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Thyme

Thymus

While thyme can be grown to add color to your garden, most folks plant thyme to use as an herb for cooking. This tough and rugged perennial often forms dense mats of foliage that are topped with attractive blossoms. There are also some wonderful filler varieties that can be planted between rocks and paths, and some varieties can even be used as a lawn substitute. Consider planting thyme near paths, they release a delightful fragrance when brushed. Many cooks plant thyme near the kitchen so they can easily snip a stem or two when cooking.

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Light:

Sun

Type:

Height:

Under 6 inches to 12 inches

Width:

Up to 18 inches

Flower Color:

Foliage Color:

Seasonal Features:

Zones:

4-9

Colorful Combinations

Blossoms of the thyme plant come in many colors such as white, pink, and even red. The small blossoms are much loved by honeybees and other pollinators, so plant thyme near fruit and vegetable plants to maximize pollinator activity. While their flowers are attractive, thyme is grown for its foliage. Typically green, the foliage can also come in shades of gold, silver and gray. There are also some ornamental varieties that are grown for their fuzzy and wooly foliage.

Make this miniature herb garden for portable flavor.

Thyme Care Must-Knows

This tough Mediterranean herb is native to areas with rocky, poor soil and needs extremely well-drained soil to thrive because it is prone to rot in soil that is too moist. Once established, thyme is a drought-tolerant plant and will not require much supplemental watering. Because thyme prefers dry conditions, it makes a superb choice for a rock or container garden.

Create these quick and easy container herb gardens.

In order to grow the most impressive thyme plant, be sure to plant it in full sun, which creates the most intense flavor. As your thyme grows, some rejuvenating pruning will be needed as the plant becomes woody with age. This pruning can be done after it blooms: Cut it back by about 1/3 to encourage a new flush of fresh growth.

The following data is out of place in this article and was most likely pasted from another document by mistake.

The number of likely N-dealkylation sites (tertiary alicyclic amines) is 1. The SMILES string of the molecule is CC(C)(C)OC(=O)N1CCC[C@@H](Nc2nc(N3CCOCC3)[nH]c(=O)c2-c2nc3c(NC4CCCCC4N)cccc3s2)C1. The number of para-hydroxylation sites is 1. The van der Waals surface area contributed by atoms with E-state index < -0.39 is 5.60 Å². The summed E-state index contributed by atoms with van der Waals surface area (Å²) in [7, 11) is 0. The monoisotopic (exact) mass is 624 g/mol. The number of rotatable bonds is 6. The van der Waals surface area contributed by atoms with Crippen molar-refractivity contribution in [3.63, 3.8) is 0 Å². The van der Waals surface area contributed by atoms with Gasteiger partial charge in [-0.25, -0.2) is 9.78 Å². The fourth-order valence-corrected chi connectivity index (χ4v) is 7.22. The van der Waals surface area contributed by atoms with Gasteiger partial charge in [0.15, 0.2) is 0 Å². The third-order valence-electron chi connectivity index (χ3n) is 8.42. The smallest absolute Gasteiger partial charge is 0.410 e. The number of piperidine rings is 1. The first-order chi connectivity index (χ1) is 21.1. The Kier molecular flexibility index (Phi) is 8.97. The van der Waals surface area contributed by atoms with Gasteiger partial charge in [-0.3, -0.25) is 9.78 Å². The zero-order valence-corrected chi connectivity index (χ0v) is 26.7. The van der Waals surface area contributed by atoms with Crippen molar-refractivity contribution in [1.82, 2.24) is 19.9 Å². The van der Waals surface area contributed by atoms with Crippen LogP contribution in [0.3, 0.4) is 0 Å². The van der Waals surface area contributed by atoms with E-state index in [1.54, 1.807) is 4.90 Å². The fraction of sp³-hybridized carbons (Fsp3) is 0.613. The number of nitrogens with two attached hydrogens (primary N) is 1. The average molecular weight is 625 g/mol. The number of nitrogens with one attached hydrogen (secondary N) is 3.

Harvesting Tips

The best time to harvest thyme is in the morning, just after the dew has dried. When using thyme in dishes, it is best to use only the leaves because the stems are generally too woody and tough.

If you are planning on drying thyme for use in winter months, it is best to cut and hang the stems upside down in small bunches. Dry thyme in a cool, dry, and well-ventilated area; throughout the drying process check on plants and ensure they are fully dry. Then store it in an airtight container.

Use these tips when harvesting herbs from your garden.

More Varieties of Thyme

'Bressingham' thyme

Thymus praecox  is a low-growing creeping thyme that resembles wooly thyme with greener foliage. It grows 2-3 inches tall and 8-12 inches wide. It requires full sun and excellent drainage to perform well in the garden. In late spring, it is covered with hot pink blooms that age to soft pink. Zones 4-9.

'Doone Valley' thyme

An exceptionally lemon scented variety, this variety of Thymus citriodorus is grown as an ornamental, with erratically gold splashed foliage and bright pink blooms. Zones 4-9

'Elfin' thyme

This variety of Thymus forms a tight mat of fine foliage that tolerates occasional foot traffic, making it a perfect solution for planting between flagstones. It grows just 1-2 inches tall and gradually spreads to 8-12 inches wide. Lilac-purple flowers are produced in early summer. Zones 4-9.

English thyme

Thymus vulgaris is the classic culinary thyme and it sounds a savory note in dishes. Zone 5-9.

Gold lemon thyme

Gilt-edged leaves serve up bold flavor for Thymus x citriodorus 'Aureus.' Use these lemony leaves to recipes calling for lemon juice, lemon zest, or lemon flavoring. Zones 4-8.

Lemon thyme

Thymus x citriodorus produces rich, dark green leaves that have an intoxicating lemon fragrance. Like its variegated cousin, lemon thyme looks as good in the herb garden as it does in the ornamental border. A good container plant, lemon thyme can grow 15 inches tall and wide. Zones 5-9.

Red creeping thyme

Thymus serpyllum carpets the ground with red blossoms in spring. This ground cover is a natural addition to an alpine or rock garden, or tucked between stepping stones along a garden path. Zones 4-9.

Silver thyme

Thymus argenteus offers white-edged leaves, creating a lacy appearance. Use silver thyme interchangeably with thyme in recipes. Zones 4-10.

'Spicy Orange' thyme

This low-growing selection of Thymus is tough enough to withstand foot traffic. The needlelike foliage is aromatic with a light orange scent and flavor. It has pink flowers in summer and grows 12 inches tall and wide. Zones 5-9.

Varigated lemon thyme

Thymus x citriodorus 'Variegata' is a beautiful edible ornamental. The lemon-scented foliage is versatile in the kitchen and the plant itself makes a striking ground cover for sunny spots. When mature, the plants can grow 16 inches tall and wide. Zones 5-9.

Wooly thyme

Thymus pseudolanuginosus is a fast-spreading groundcover that thyme quickly blankets an area with fuzzy leaves that stand up to moderate foot traffic. Choose this thyme for a footpath, lawn replacement, or textural standout in a rock garden. Zones 4-8.

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